What is an echocardiogram?
An echocardiogram is a non-invasive, painless ultrasound scan carried out to create an image of the heart. The exam uses ultrasound waves to view the structure and examine the functionality of the heart, including the chambers, valves, cardiac muscle and adjoining blood vessels.
What does an echocardiogram involve?
An echocardiogram is a non-invasive diagnostic tool that allows the doctor to examine the chambers of the heart and connecting blood vessels, providing useful information on your heart’s general state of health and on any potential cardiopathies.
It usually lasts 10-15 minutes, during which you’ll need to be very still. You will have to take your shirt off and lie down on a flat bed. A special gel will be applied on your skin and then some electrodes will be placed on your chest. A probe or transducer will be then placed on your chest and, thanks to the ultrasound waves the probe emits, the doctor will have a clear picture of your heart and surrounding structures.
What is an echocardiogram for?
An echocardiogram is done to get more information about your heart’s pumping strength, the condition of the valves and the blood flow to the heart’s cavities. It can be carried out in several different ways:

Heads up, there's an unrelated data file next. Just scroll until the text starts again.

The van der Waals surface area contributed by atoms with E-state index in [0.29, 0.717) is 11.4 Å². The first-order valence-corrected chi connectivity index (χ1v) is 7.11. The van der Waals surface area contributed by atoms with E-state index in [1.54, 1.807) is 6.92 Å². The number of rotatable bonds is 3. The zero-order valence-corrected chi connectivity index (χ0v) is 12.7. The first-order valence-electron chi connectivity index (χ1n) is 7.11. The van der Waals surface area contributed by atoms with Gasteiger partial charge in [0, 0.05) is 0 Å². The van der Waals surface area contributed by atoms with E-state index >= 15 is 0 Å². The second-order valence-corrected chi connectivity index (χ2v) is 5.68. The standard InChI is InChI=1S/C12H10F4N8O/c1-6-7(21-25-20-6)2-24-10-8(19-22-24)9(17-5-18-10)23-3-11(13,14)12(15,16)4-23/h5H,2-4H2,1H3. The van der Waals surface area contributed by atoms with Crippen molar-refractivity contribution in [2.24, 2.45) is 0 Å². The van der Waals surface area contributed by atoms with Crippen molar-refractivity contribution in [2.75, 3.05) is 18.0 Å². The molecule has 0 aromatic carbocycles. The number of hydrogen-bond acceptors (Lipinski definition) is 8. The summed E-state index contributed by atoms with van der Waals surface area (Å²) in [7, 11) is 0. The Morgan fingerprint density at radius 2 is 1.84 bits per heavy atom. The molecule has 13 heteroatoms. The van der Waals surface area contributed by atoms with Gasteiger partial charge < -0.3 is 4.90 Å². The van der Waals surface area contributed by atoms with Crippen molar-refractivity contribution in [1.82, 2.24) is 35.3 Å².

- Transthoracic echocardiogram – the transducer is placed on your chest, emitting ultrasound waves which will give a real time picture of your heart.
- Transesophageal echocardiogram – it is done by endoscopy and it can identify conditions that are otherwise hard to diagnose, such as complex valvular defects, rare congenital malformations or conditions of the thoracic aorta.
- Three-dimensional echocardiography – enables detailed anatomical assessment of the heart.
You may have to do an echocardiogram if:
What does it feel like during the procedure?
You won’t feel any pain or discomfort, since the procedure is completely painless and safe.